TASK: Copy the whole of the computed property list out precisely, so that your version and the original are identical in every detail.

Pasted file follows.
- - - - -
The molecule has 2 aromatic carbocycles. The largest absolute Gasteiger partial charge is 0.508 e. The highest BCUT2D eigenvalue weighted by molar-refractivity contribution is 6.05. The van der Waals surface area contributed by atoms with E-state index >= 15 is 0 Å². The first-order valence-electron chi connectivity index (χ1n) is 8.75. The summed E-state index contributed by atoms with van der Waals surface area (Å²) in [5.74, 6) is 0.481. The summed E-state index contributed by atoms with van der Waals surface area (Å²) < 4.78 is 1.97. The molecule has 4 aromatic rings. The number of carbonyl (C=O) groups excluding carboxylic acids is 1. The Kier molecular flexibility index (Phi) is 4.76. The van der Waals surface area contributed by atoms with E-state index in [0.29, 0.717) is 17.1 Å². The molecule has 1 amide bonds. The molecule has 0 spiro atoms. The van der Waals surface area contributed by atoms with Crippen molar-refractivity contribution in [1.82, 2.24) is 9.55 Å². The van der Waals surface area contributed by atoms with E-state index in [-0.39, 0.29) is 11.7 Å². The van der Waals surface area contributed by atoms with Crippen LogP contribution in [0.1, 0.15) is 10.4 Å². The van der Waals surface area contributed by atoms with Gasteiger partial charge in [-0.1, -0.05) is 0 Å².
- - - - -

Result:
The molecule has 2 aromatic carbocycles. The largest absolute Gasteiger partial charge is 0.508 e. The highest BCUT2D eigenvalue weighted by molar-refractivity contribution is 6.05. The van der Waals surface area contributed by atoms with E-state index >= 15 is 0 Å². The first-order valence-electron chi connectivity index (χ1n) is 8.75. The summed E-state index contributed by atoms with van der Waals surface area (Å²) in [5.74, 6) is 0.481. The summed E-state index contributed by atoms with van der Waals surface area (Å²) < 4.78 is 1.97. The molecule has 4 aromatic rings. The number of carbonyl (C=O) groups excluding carboxylic acids is 1. The Kier molecular flexibility index (Phi) is 4.76. The van der Waals surface area contributed by atoms with E-state index in [0.29, 0.717) is 17.1 Å². The molecule has 1 amide bonds. The molecule has 0 spiro atoms. The van der Waals surface area contributed by atoms with Crippen molar-refractivity contribution in [1.82, 2.24) is 9.55 Å². The van der Waals surface area contributed by atoms with E-state index in [-0.39, 0.29) is 11.7 Å². The van der Waals surface area contributed by atoms with Crippen LogP contribution in [0.1, 0.15) is 10.4 Å². The van der Waals surface area contributed by atoms with Gasteiger partial charge in [-0.1, -0.05) is 0 Å².